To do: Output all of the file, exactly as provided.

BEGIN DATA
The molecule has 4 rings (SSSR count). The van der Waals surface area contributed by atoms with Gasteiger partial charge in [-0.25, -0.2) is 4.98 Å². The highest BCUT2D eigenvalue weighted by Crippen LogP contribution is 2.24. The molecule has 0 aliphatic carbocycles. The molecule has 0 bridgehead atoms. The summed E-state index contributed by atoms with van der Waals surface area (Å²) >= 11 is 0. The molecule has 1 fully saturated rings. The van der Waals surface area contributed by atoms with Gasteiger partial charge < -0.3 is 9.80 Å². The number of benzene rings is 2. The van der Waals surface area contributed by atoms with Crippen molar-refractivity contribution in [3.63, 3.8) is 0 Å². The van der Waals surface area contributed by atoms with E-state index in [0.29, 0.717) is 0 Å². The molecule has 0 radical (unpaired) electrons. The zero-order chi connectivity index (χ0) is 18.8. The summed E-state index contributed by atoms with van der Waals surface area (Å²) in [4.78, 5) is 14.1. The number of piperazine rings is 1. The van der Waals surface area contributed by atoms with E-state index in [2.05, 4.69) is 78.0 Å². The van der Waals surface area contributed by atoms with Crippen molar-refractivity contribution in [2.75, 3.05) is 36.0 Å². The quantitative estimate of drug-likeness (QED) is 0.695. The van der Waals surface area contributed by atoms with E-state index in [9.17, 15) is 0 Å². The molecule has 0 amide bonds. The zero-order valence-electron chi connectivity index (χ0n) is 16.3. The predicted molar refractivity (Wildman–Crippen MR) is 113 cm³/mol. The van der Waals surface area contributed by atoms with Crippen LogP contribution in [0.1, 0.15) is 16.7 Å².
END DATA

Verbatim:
The molecule has 4 rings (SSSR count). The van der Waals surface area contributed by atoms with Gasteiger partial charge in [-0.25, -0.2) is 4.98 Å². The highest BCUT2D eigenvalue weighted by Crippen LogP contribution is 2.24. The molecule has 0 aliphatic carbocycles. The molecule has 0 bridgehead atoms. The summed E-state index contributed by atoms with van der Waals surface area (Å²) >= 11 is 0. The molecule has 1 fully saturated rings. The van der Waals surface area contributed by atoms with Gasteiger partial charge < -0.3 is 9.80 Å². The number of benzene rings is 2. The van der Waals surface area contributed by atoms with Crippen molar-refractivity contribution in [3.63, 3.8) is 0 Å². The van der Waals surface area contributed by atoms with E-state index in [0.29, 0.717) is 0 Å². The molecule has 0 radical (unpaired) electrons. The zero-order chi connectivity index (χ0) is 18.8. The summed E-state index contributed by atoms with van der Waals surface area (Å²) in [4.78, 5) is 14.1. The number of piperazine rings is 1. The van der Waals surface area contributed by atoms with E-state index in [2.05, 4.69) is 78.0 Å². The van der Waals surface area contributed by atoms with Crippen molar-refractivity contribution in [2.75, 3.05) is 36.0 Å². The quantitative estimate of drug-likeness (QED) is 0.695. The van der Waals surface area contributed by atoms with E-state index in [9.17, 15) is 0 Å². The molecule has 0 amide bonds. The zero-order valence-electron chi connectivity index (χ0n) is 16.3. The predicted molar refractivity (Wildman–Crippen MR) is 113 cm³/mol. The van der Waals surface area contributed by atoms with Crippen LogP contribution in [0.1, 0.15) is 16.7 Å².